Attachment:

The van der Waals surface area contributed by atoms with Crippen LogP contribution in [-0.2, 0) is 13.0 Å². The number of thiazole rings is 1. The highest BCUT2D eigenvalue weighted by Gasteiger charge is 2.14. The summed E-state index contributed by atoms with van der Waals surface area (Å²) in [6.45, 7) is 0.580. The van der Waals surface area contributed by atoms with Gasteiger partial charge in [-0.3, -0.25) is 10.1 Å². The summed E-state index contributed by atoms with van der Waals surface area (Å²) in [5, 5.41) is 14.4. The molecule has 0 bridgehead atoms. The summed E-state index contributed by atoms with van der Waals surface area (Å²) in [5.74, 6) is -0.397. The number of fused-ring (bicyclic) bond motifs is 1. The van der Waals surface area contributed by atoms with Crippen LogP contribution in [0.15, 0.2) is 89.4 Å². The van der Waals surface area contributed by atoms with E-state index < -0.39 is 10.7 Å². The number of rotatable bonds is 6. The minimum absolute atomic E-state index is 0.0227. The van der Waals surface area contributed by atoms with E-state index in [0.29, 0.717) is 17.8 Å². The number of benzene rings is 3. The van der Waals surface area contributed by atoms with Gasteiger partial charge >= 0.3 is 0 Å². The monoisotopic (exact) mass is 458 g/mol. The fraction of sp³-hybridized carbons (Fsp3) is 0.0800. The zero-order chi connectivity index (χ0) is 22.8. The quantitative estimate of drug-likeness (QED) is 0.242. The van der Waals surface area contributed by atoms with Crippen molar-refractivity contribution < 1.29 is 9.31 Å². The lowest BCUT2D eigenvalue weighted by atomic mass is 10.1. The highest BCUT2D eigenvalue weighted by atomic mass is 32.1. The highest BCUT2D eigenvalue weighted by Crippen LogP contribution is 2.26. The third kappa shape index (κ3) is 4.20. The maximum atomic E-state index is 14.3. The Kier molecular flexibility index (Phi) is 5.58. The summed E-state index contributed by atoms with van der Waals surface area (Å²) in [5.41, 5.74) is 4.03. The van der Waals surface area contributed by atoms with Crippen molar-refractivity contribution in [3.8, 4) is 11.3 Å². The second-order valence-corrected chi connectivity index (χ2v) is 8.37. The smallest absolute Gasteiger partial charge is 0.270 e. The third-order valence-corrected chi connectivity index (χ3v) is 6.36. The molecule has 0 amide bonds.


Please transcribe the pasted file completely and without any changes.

The van der Waals surface area contributed by atoms with Crippen LogP contribution in [-0.2, 0) is 13.0 Å². The number of thiazole rings is 1. The highest BCUT2D eigenvalue weighted by Gasteiger charge is 2.14. The summed E-state index contributed by atoms with van der Waals surface area (Å²) in [6.45, 7) is 0.580. The van der Waals surface area contributed by atoms with Gasteiger partial charge in [-0.3, -0.25) is 10.1 Å². The summed E-state index contributed by atoms with van der Waals surface area (Å²) in [5, 5.41) is 14.4. The molecule has 0 bridgehead atoms. The summed E-state index contributed by atoms with van der Waals surface area (Å²) in [5.74, 6) is -0.397. The number of fused-ring (bicyclic) bond motifs is 1. The van der Waals surface area contributed by atoms with Crippen LogP contribution in [0.15, 0.2) is 89.4 Å². The van der Waals surface area contributed by atoms with E-state index < -0.39 is 10.7 Å². The number of rotatable bonds is 6. The minimum absolute atomic E-state index is 0.0227. The van der Waals surface area contributed by atoms with E-state index in [0.29, 0.717) is 17.8 Å². The number of benzene rings is 3. The van der Waals surface area contributed by atoms with Gasteiger partial charge >= 0.3 is 0 Å². The monoisotopic (exact) mass is 458 g/mol. The fraction of sp³-hybridized carbons (Fsp3) is 0.0800. The zero-order chi connectivity index (χ0) is 22.8. The quantitative estimate of drug-likeness (QED) is 0.242. The van der Waals surface area contributed by atoms with Crippen molar-refractivity contribution < 1.29 is 9.31 Å². The lowest BCUT2D eigenvalue weighted by atomic mass is 10.1. The highest BCUT2D eigenvalue weighted by atomic mass is 32.1. The highest BCUT2D eigenvalue weighted by Crippen LogP contribution is 2.26. The third kappa shape index (κ3) is 4.20. The maximum atomic E-state index is 14.3. The Kier molecular flexibility index (Phi) is 5.58. The summed E-state index contributed by atoms with van der Waals surface area (Å²) in [5.41, 5.74) is 4.03. The van der Waals surface area contributed by atoms with Crippen molar-refractivity contribution in [3.8, 4) is 11.3 Å². The second-order valence-corrected chi connectivity index (χ2v) is 8.37. The smallest absolute Gasteiger partial charge is 0.270 e. The third-order valence-corrected chi connectivity index (χ3v) is 6.36. The molecule has 0 amide bonds.